ORRCA rescuer Shona Lorigan faced another long day today after spending 12 hours yesterday standing guard over a New Zealand fur seal that decided to come ashore in a nearby dog walking park at Rowland Reserve in Bayview.
Ms Lorigan, who has two dogs of her own, spent the entire day yesterday stopping dogs from getting too close to the seal, which had clambered up on to a deck by the water to sunbathe.
"Yesterday was a long but happy day because no harm came to any animal. All the dog walkers were delightful. I spent the whole day down there waiting for the seal to leave," she said.
"Today was obviously not such a happy day. It was very sad to see this moment. There are plenty of humpback whales out at sea today but they don't tend to hang around for male deaths, just for the pups," she said.
How to remove the 30-tonne carcass?
Mr Ross said rangers would be trying to determine the safest way to remove the carcass after today's low tide, which is expected to occur about 2pm.
"We'll go out and assess the situation and we'll plan the best and safest method for getting the carcass away from the bars, maybe up on a beach and then removal at a time later tomorrow morning ... but certainly it will involve a lot of people and a lot of resources. Large bulldozers and equipment will need to be in place," he said.
Ms McFarlane said there were three removal options - leaving the carcass at the beach to decompose, burying it at the beach or towing it out to sea.
"Quite often if the carcass is in an isolated place, they just leave it to decompose but in an area as public as this, that can't happen. The [other choice is] usually to bury it on site but there's a real problem with vehicle access," she said.
"In this case, there is some talk of demolishing the sea wall and hoping that the carcass will wash out to sea with the high tide. And even if it washes just slightly offshore, it can be towed further out to sea and sunk. The at-sea burial will be the technique favoured with this animal. f it has to be removed piecemeal, that would be an absolutely ghastly job and it would be carried out between National Parks and the council."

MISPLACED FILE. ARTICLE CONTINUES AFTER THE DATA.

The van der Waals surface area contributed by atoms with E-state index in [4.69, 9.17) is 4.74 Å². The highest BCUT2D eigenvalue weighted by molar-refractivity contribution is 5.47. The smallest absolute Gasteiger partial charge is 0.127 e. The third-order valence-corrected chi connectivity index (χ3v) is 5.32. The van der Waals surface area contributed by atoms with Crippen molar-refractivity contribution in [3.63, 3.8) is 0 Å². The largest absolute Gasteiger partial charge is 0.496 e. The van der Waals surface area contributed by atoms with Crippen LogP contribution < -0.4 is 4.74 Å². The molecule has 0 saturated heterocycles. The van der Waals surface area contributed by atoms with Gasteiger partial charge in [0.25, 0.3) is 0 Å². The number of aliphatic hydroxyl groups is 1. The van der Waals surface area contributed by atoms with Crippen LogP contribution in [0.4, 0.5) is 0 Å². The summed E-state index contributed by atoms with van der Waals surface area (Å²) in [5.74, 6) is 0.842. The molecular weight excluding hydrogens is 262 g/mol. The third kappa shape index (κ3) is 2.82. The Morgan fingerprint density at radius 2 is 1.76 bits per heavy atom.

Ms McFarlane said the carcass had some injuries. Although it was not clear whether the whale sustained the injuries before or after it died, she said: "It would leave a blood trail into the sea and that will attract the sharks.
"It's not a good place to surf if you've got a whale carcass nearby."
Peter Hay, the acting manager of the National Parks and Wildlife Service, told ABC Radio another plan would be to "cut the whale into pieces on the beach and then remove it by machine up to trucks that would be standing nearby".
Mr Hay said sharks were always a concern. "We are dealing with the ocean. It's a wild place and sharks are really part of the picture," he said.
He said Newport Beach would remain closed, adding: "We are liaising closely with the council ... to maintain the closure if we indeed end up cutting the whale up. That would be basically to keep people out of the water for that potential danger of sharks."
Last week, a southern right whale calf believed to have been born in Sydney Harbour was spotted swimming by its mother's side up the Hawkesbury River.
The pair were among 15,000 humpback whales making their way north towards warmer waters.
Newport Beach was closed for at least one week in April last year after fears the carcass of a dead sperm whale would attract sharks.
Rangers wearing protective gear and armed with chain saws and knives had to hack the carcass into one-metre chunks before taking the parts to a waste management centre.
In 2005, marine biologists used explosives to kill an 11-tonne southern right whale beached on Cape Town's False Bay coast after attempts to move it failed.
In 1970, the Oregon Highway Division in the United States used dynamite to blow up a 13.7-metre sperm whale carcass that washed up on a Florence beach.
- with AAP